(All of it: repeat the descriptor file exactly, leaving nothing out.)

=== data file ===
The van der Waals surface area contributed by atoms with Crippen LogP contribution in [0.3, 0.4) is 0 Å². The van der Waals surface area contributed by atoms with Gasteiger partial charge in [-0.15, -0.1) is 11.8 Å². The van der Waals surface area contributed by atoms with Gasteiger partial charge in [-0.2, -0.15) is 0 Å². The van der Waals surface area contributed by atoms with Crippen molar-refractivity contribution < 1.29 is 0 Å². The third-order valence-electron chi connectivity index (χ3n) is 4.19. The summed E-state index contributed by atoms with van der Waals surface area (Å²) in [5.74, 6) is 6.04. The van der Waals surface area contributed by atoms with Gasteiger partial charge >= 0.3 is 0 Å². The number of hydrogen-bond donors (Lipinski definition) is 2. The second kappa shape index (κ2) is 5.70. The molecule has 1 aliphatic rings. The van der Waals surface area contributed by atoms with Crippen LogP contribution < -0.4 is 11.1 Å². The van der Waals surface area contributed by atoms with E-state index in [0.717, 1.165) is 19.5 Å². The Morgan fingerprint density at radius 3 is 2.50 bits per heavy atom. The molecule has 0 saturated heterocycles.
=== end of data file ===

The van der Waals surface area contributed by atoms with Crippen LogP contribution in [0.3, 0.4) is 0 Å². The van der Waals surface area contributed by atoms with Gasteiger partial charge in [-0.15, -0.1) is 11.8 Å². The van der Waals surface area contributed by atoms with Gasteiger partial charge in [-0.2, -0.15) is 0 Å². The van der Waals surface area contributed by atoms with Crippen molar-refractivity contribution < 1.29 is 0 Å². The third-order valence-electron chi connectivity index (χ3n) is 4.19. The summed E-state index contributed by atoms with van der Waals surface area (Å²) in [5.74, 6) is 6.04. The van der Waals surface area contributed by atoms with Gasteiger partial charge >= 0.3 is 0 Å². The number of hydrogen-bond donors (Lipinski definition) is 2. The second kappa shape index (κ2) is 5.70. The molecule has 1 aliphatic rings. The van der Waals surface area contributed by atoms with Crippen LogP contribution < -0.4 is 11.1 Å². The van der Waals surface area contributed by atoms with E-state index in [0.717, 1.165) is 19.5 Å². The Morgan fingerprint density at radius 3 is 2.50 bits per heavy atom. The molecule has 0 saturated heterocycles.